Jack Ford ’14 and Lloyd Moyer ’96: Working with Wood, Two Perspectives

George School alums Jack Ford ’14 and Lloyd Moyer ’96 are proud to bring, Working with Wood, Two Perspectives, to the Class of 1956 Gallery in the Mollie Dodd Anderson Library now through February 11, 2022.

“My work is defined by traditional techniques through a modern lens,” said Jack. “I try to find the balance between functional furniture and art. My pieces intend to intrigue and inspire while still serving a literal purpose.”

Jack began his woodworking journey at George School. He grew a passion for the combination of creation and refinement. After graduating, Jack went to college for a couple years before realizing that he needed to be pursuing furniture design instead. This led him to attend VCU for a year. There, he honed his skills while being surrounded by artists. This forced him to look more critically at his work and aspire to find more purpose in craft. After that first year in art school, Jack spent the summer apprenticing under a master woodworker who specialized in antique furniture. He grew an appreciation for tradition that he did not previously have but still desired to challenge convention and push limits in his work. Through that aspiration, Jack began a residency with a woodworking artist living on a farm. He used this time away to experiment with furniture concepts and continue questioning tradition while being inspired by simplicity and nature. Currently, Jack is a custom cabinet maker in Philadelphia.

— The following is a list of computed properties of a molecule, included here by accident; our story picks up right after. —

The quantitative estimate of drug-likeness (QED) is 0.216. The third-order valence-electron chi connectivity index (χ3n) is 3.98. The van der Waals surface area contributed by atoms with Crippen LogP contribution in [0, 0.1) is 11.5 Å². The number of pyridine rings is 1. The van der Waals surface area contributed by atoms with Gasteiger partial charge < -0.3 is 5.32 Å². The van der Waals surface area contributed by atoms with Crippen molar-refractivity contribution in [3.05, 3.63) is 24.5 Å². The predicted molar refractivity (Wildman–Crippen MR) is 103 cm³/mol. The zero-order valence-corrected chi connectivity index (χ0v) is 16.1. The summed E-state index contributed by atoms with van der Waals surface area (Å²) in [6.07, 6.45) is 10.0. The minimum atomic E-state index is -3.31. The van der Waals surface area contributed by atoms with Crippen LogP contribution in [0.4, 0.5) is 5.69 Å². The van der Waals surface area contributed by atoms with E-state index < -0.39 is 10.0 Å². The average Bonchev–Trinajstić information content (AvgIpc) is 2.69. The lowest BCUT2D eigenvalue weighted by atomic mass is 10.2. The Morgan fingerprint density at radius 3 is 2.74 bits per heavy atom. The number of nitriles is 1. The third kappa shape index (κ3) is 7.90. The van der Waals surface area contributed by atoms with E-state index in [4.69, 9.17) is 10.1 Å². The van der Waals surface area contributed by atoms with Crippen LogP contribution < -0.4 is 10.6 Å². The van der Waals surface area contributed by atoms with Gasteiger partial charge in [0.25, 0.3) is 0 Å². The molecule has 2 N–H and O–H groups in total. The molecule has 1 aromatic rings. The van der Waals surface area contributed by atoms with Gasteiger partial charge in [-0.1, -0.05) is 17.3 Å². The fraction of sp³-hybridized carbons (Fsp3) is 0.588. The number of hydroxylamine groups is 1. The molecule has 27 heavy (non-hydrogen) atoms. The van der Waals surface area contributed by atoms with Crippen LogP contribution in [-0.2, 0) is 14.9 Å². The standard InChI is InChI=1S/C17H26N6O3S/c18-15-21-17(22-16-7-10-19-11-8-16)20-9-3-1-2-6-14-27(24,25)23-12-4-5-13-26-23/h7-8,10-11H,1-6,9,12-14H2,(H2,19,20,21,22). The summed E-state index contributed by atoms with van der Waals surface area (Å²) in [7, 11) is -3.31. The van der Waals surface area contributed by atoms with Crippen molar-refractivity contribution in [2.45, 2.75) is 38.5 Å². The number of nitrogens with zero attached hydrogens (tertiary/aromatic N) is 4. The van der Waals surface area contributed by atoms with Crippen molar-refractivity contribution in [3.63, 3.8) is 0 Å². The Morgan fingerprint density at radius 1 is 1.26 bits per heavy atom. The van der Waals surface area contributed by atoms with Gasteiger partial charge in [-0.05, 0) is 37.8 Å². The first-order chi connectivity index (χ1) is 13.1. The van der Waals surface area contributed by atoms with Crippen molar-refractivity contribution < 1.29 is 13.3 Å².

“I am an imperfect being and my creations are imperfect,” said Lloyd. “Imperfections in the wood remind me that a particular bowl or box or object was once a living tree, and imperfections in my execution remind me (or maybe more aptly remind you) that the piece was made by hand.”

Lloyd was born and raised in Bucks County. The grandson of an old junk man, from whom he first learned to give a new life and find beauty in things that others have thrown away or forgotten. During his Quaker education he took those learned values and added social and environmental awareness as well as creative freedom. It is also where he first learned to love woodworking and woodturning, and where he learned the history of the material adds to the finished piece and carries it into the future.

A gallery talk and reception will take place on Sunday, January 9, 2022 from noon to 1:00 p.m.

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